Engaging audiences with their work, and ensuring that their audience is diverse like the city of Boston itself is part of Company One’s mission. Some of their principles include making “theatre for the people” because they value “diversity, community engagement, collective decision-making, transparent communication, and mentorship." These are traits that I identify with, and which came up in my conversation with Lauren Miller, their Administrative Services Manager and Marketing Assistant. Lauren and I chatted for about an hour about what makes Company One special, the Boston theater scene itself, and the future of Boston theater. When I told Lauren about my experience after Shockheaded Peter, and how happy I was to have someone come up to me, she explained how proud Company One is of bringing audiences into their family, and listening to them. There’s an effort to engage you: their lobby was filled with fascinating merchandise, boards to write responses on, an area for selfies with simple puppets, and books on books on books related to their work. Having producers, members of the creative team, and a “street team” available to discuss the play means no one has to walk away unresolved like I have before. I also noticed that the audience that Wednesday night was filled with old people, young people, and people of a variety of different ethnicities. Lauren told me they aren’t just looking to have work that is diverse and accessible, they want it to be good, and having a staff made of “socially conscious artists” is a huge part of that. We both lamented being the youngest people at a play, and she pointed out that she’s sometimes the only person of color when she’s at the theater. To change the face of Boston theater, Company One understands that they need to create work for an audience that is a diverse range of ages, races, economic status, gender identities, and however else we are divided. Besides on stage, this manifests in their practice of using general admission seating, so no matter if you paid $38 or $6 at one of their pay-what-you-can performances, the audience is equal.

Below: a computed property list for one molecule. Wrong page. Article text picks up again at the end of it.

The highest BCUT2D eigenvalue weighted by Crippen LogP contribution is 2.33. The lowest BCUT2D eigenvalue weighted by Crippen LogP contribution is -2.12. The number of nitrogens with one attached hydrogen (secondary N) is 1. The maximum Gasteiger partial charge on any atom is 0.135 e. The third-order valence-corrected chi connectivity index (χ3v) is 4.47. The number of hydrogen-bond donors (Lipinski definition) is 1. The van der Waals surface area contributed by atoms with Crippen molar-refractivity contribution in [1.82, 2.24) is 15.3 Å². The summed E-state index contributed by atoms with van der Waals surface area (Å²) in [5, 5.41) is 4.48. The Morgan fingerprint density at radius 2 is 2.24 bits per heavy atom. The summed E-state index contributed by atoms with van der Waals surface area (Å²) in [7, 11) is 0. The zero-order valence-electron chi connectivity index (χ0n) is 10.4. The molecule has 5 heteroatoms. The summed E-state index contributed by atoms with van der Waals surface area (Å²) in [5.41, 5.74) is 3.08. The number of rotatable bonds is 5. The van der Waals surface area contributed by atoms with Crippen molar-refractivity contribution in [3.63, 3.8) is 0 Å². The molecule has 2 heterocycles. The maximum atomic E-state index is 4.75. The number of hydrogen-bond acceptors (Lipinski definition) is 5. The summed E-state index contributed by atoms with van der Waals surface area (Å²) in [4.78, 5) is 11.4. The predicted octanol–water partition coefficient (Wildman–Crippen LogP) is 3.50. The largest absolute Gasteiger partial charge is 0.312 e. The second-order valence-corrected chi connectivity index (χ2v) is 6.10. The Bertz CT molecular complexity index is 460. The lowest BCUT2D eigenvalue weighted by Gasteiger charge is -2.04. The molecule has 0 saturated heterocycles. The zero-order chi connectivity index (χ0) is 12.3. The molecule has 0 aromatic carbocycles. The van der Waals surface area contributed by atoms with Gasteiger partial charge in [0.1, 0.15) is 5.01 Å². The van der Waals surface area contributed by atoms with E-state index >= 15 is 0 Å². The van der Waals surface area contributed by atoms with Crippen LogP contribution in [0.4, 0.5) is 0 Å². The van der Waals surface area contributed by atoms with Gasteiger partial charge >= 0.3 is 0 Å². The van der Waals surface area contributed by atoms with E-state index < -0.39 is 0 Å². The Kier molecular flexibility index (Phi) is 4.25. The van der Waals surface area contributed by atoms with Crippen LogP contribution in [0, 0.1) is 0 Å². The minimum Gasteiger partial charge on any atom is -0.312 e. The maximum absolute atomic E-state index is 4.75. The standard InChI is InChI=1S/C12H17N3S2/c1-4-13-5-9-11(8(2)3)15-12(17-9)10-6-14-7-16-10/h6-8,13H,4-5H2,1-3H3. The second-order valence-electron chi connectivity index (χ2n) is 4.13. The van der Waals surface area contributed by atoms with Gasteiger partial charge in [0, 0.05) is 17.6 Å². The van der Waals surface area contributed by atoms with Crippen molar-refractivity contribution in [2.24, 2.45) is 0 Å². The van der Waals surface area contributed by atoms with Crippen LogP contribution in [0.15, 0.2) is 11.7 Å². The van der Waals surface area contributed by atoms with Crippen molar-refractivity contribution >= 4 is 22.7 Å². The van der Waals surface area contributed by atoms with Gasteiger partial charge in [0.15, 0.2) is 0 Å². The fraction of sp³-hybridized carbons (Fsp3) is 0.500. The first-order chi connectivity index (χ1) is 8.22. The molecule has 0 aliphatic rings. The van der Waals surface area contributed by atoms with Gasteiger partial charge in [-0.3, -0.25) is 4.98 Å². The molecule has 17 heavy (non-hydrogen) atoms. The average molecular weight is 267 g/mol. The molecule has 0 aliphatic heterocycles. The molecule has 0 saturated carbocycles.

Unlike other companies that are directly affiliated with universities, much of Company One’s staff is filled with teachers from local Boston public schools, so their reach is to those who may never normally step into a theater. Their goal is introducing BPS students to Company One’s own professional work, which ties back to their tagline of “What’s Next”. Lauren got involved with Company One, while at Brookline High School, when her teacher introduced her to Company One’s apprenticeship program. The program teaches students skills in theater production, general business, and actually pays them, which differs from the many unpaid internships I and other people my age feel like are coming ahead. Attracting new theater artists at a young age, and investing in their skills and future is an amazing way Company One is creating the next generation of theater people, and goes past just bringing students to see a play.